Based on the real-life, all-female gang, the Forty Elephants, FIVE DAYS OF FOG is told with verve and style
Fog descends on a London just out of wartime, a leadership feud stirs disquiet in a gang of female thieves, and the girl who might inherit the bloody crown falls in love with a good boy. But will she be allowed to walk away, or do all women who stand up for themselves have a price to pay? A cinematic, rogueish, and utterly entertaining page-turner by the queen of feisty historical women. Goes down in one jewel-fisted slug.
A gripping, greasy, gritty thriller. You'll be able to taste the fog in the back of your throat.
Cracking . . . a lively, rambunctious read
Questions of legacy, loyalty and the freedom to determine your own path combine with a propulsive plot in which dank, bombed-out London becomes its own malign character. Think Patrick Hamilton meets Peaky Blinders with a feminist twist.
Anna Freeman's familiarity with this rough and raunchy period of history and her wonderfully imagined cast of characters, often down but never out, makes this a brilliant debut novel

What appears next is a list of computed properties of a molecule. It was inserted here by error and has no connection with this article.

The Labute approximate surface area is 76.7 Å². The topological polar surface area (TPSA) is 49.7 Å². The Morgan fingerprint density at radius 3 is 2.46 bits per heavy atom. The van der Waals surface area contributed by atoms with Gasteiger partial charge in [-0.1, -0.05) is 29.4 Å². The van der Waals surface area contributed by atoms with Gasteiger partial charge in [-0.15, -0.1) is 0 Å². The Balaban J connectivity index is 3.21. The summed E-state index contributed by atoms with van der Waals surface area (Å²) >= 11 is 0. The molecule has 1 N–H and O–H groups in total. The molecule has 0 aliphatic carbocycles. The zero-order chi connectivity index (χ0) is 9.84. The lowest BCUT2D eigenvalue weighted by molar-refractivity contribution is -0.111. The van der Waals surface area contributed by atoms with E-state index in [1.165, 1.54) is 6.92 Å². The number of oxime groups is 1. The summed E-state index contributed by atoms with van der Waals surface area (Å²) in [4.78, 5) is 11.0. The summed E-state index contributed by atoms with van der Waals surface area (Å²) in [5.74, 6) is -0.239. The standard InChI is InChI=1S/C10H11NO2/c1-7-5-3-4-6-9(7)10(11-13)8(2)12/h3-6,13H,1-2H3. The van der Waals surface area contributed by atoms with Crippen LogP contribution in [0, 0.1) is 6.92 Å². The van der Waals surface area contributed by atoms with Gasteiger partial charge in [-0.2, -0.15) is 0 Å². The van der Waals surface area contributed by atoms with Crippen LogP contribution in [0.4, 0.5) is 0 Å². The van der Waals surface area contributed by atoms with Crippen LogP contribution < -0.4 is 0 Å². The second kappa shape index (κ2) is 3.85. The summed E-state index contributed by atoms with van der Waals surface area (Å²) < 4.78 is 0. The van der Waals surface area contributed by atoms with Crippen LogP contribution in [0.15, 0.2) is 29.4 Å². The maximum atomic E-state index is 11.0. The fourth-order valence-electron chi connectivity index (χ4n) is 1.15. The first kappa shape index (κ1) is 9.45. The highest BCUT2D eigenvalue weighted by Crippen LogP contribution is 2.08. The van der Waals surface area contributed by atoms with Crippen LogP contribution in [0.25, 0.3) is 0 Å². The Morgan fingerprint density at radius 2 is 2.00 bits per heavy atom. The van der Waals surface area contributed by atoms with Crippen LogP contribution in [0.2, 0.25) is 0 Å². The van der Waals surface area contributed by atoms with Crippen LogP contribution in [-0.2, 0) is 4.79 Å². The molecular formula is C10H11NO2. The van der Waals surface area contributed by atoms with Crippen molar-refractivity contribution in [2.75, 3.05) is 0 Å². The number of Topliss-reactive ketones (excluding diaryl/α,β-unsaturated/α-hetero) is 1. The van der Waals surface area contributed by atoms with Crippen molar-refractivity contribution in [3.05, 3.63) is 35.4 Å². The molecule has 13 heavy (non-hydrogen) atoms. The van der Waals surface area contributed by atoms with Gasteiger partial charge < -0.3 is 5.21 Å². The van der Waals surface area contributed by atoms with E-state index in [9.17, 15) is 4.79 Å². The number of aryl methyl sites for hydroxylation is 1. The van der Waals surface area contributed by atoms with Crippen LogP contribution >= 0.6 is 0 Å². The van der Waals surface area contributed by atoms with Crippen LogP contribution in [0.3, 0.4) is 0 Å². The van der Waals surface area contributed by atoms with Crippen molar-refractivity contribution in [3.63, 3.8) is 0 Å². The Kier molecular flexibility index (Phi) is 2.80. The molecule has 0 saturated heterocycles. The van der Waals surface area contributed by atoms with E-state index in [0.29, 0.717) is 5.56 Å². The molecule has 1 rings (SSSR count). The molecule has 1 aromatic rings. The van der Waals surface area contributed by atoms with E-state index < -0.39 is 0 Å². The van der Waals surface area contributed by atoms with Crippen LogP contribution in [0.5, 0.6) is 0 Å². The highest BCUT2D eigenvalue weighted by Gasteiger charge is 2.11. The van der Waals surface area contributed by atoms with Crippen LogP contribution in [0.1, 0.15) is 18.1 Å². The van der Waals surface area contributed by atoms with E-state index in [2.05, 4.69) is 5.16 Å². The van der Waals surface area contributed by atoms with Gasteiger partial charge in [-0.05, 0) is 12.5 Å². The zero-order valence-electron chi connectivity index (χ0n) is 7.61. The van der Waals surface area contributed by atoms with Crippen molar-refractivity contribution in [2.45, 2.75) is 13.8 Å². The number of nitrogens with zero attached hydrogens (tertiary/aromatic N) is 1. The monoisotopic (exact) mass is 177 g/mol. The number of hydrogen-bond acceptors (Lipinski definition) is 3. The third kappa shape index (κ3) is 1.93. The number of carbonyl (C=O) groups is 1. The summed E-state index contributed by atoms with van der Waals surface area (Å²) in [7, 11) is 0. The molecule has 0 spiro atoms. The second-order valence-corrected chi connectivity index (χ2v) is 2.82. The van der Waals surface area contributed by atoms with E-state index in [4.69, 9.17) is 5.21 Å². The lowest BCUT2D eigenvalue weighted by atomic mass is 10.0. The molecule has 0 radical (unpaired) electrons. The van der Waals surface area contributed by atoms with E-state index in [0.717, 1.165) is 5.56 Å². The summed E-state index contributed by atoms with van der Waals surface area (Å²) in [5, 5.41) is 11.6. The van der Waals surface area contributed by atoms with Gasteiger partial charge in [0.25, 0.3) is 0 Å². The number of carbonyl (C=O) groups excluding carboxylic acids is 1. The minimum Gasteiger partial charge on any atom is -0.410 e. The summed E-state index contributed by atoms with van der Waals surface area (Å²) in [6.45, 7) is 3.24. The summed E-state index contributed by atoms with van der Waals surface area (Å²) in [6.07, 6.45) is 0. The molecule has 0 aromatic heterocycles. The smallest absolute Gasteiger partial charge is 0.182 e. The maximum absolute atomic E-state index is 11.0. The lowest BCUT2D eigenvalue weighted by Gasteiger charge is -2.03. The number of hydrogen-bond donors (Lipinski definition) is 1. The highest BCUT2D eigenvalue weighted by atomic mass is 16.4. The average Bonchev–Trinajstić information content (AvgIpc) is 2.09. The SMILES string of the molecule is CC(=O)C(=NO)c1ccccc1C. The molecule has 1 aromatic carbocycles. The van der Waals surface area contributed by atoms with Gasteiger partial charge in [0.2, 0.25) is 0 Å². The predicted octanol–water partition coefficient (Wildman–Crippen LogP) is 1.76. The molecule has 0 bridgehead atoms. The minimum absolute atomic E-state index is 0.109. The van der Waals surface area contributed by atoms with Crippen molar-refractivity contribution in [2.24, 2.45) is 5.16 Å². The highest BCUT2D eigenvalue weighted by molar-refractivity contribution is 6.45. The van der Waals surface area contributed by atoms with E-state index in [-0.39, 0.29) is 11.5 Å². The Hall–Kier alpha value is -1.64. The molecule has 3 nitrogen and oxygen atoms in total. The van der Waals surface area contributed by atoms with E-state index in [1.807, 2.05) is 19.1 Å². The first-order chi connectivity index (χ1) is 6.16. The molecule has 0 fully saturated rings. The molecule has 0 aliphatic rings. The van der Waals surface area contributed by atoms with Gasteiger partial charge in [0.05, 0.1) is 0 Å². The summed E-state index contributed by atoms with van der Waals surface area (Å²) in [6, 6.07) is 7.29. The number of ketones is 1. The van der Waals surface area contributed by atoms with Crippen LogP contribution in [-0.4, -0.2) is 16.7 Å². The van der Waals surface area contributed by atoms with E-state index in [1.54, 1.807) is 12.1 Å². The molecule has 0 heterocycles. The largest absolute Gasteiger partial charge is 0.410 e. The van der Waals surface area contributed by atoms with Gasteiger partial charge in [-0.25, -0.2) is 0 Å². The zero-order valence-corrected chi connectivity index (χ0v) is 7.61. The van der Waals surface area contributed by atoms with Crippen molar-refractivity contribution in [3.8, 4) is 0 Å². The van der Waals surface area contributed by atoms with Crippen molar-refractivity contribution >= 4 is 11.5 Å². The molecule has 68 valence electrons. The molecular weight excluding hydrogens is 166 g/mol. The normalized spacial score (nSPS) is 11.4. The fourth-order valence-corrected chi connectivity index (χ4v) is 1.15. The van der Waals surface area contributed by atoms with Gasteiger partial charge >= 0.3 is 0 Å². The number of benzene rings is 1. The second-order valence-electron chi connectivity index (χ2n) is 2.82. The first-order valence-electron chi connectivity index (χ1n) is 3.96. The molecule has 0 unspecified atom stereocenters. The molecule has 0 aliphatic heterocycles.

Baby, it's cold outside and there is literally no better book to curl up with than Five Days Of Fog ... An atmospheric and gripping story ... Utterly transporting, read and lose yourself completely.
Thoroughly at home with her material, the author enjoys herself with her sharply realised cast of characters in her pacy, sometimes brutal, but entertaining novel.
A brilliant, bold and unforgettable debut. Freeman transports us to a history we'd never have imagined and makes it viscerally real
An exceptional work of historical fiction
A hugely exciting and entertaining novel, written with warmth, charm, authority and, above all, terrific flair. I loved it
Inspired by the real events of the Great Smog, and providing a fascinating insight into the culture of early girl gangs, this is a pacey tale is full of menace and gritty glamour.
Freeman is excellent on the grim and violent realities of a life of crime and the queasy moral choices that its followers make. Her gripping novel is suffused with an atmosphere of menace as thick as the London smog of 1952 in which it is set.
With a tough, likable protagonist, this is a fascinating and very readable slice of social history, as well as an evocative portrait of a clannish and dangerous world
The London fog becomes as potent a presence as any of the characters in a lively story of divided loyalties